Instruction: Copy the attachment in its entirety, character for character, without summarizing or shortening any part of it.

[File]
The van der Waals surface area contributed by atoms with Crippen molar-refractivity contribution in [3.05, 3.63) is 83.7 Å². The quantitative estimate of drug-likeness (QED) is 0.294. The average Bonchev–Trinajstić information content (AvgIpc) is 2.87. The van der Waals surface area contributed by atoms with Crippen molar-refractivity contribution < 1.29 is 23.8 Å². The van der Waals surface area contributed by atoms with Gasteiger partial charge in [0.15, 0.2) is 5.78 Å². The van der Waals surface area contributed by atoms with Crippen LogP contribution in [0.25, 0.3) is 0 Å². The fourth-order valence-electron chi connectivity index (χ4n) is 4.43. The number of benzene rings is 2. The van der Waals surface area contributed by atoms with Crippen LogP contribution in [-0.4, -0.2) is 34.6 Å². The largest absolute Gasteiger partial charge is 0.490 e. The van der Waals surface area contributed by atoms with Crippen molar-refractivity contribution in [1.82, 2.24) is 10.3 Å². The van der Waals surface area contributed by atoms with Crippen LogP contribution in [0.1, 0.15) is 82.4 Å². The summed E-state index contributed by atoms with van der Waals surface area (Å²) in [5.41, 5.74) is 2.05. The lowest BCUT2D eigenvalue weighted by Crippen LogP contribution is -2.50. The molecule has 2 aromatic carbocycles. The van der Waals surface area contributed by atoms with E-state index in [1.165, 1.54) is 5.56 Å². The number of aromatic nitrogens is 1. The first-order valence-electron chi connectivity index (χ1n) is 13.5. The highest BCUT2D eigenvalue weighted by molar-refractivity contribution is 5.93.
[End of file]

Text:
The van der Waals surface area contributed by atoms with Crippen molar-refractivity contribution in [3.05, 3.63) is 83.7 Å². The quantitative estimate of drug-likeness (QED) is 0.294. The average Bonchev–Trinajstić information content (AvgIpc) is 2.87. The van der Waals surface area contributed by atoms with Crippen molar-refractivity contribution < 1.29 is 23.8 Å². The van der Waals surface area contributed by atoms with Gasteiger partial charge in [0.15, 0.2) is 5.78 Å². The van der Waals surface area contributed by atoms with Crippen LogP contribution in [0.25, 0.3) is 0 Å². The fourth-order valence-electron chi connectivity index (χ4n) is 4.43. The number of benzene rings is 2. The van der Waals surface area contributed by atoms with Crippen LogP contribution in [-0.4, -0.2) is 34.6 Å². The largest absolute Gasteiger partial charge is 0.490 e. The van der Waals surface area contributed by atoms with Crippen molar-refractivity contribution in [1.82, 2.24) is 10.3 Å². The van der Waals surface area contributed by atoms with Crippen LogP contribution in [0.1, 0.15) is 82.4 Å². The summed E-state index contributed by atoms with van der Waals surface area (Å²) in [5.41, 5.74) is 2.05. The lowest BCUT2D eigenvalue weighted by Crippen LogP contribution is -2.50. The molecule has 2 aromatic carbocycles. The van der Waals surface area contributed by atoms with E-state index in [1.165, 1.54) is 5.56 Å². The number of aromatic nitrogens is 1. The first-order valence-electron chi connectivity index (χ1n) is 13.5. The highest BCUT2D eigenvalue weighted by molar-refractivity contribution is 5.93.